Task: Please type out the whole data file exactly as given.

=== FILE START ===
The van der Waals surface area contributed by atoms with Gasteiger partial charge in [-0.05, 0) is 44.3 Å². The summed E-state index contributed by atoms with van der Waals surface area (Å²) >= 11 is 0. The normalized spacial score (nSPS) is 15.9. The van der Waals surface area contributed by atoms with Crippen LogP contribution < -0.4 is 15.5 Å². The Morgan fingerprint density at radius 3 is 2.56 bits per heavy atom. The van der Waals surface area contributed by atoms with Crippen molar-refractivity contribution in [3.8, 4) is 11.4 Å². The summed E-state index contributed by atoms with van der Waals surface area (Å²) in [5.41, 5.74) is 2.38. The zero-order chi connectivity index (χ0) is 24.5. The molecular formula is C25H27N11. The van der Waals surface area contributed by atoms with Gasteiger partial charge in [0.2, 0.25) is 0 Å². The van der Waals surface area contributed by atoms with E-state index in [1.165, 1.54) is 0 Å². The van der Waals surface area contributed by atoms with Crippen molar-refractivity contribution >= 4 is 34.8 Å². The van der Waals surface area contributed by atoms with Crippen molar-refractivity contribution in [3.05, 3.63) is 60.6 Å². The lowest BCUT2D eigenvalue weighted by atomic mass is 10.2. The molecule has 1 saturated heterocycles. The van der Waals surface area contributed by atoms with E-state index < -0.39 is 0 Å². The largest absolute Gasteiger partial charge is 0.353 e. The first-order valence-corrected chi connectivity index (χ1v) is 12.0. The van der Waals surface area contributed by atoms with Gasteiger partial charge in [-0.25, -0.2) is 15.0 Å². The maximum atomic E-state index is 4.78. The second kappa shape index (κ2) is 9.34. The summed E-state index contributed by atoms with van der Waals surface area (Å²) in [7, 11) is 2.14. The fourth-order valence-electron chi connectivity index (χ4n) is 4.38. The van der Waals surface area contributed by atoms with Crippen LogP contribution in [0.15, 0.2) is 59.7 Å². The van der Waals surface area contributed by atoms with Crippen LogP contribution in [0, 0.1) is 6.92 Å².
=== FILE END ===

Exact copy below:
The van der Waals surface area contributed by atoms with Gasteiger partial charge in [-0.05, 0) is 44.3 Å². The summed E-state index contributed by atoms with van der Waals surface area (Å²) >= 11 is 0. The normalized spacial score (nSPS) is 15.9. The van der Waals surface area contributed by atoms with Crippen LogP contribution < -0.4 is 15.5 Å². The Morgan fingerprint density at radius 3 is 2.56 bits per heavy atom. The van der Waals surface area contributed by atoms with Crippen molar-refractivity contribution in [3.8, 4) is 11.4 Å². The summed E-state index contributed by atoms with van der Waals surface area (Å²) in [5.41, 5.74) is 2.38. The zero-order chi connectivity index (χ0) is 24.5. The molecular formula is C25H27N11. The van der Waals surface area contributed by atoms with Gasteiger partial charge in [0.2, 0.25) is 0 Å². The van der Waals surface area contributed by atoms with E-state index in [1.165, 1.54) is 0 Å². The van der Waals surface area contributed by atoms with Crippen molar-refractivity contribution >= 4 is 34.8 Å². The van der Waals surface area contributed by atoms with Crippen molar-refractivity contribution in [3.05, 3.63) is 60.6 Å². The lowest BCUT2D eigenvalue weighted by atomic mass is 10.2. The molecule has 1 saturated heterocycles. The van der Waals surface area contributed by atoms with E-state index < -0.39 is 0 Å². The largest absolute Gasteiger partial charge is 0.353 e. The first-order valence-corrected chi connectivity index (χ1v) is 12.0. The van der Waals surface area contributed by atoms with Gasteiger partial charge in [-0.25, -0.2) is 15.0 Å². The maximum atomic E-state index is 4.78. The second kappa shape index (κ2) is 9.34. The summed E-state index contributed by atoms with van der Waals surface area (Å²) in [7, 11) is 2.14. The fourth-order valence-electron chi connectivity index (χ4n) is 4.38. The van der Waals surface area contributed by atoms with Crippen LogP contribution in [0.15, 0.2) is 59.7 Å². The van der Waals surface area contributed by atoms with Crippen LogP contribution in [0, 0.1) is 6.92 Å².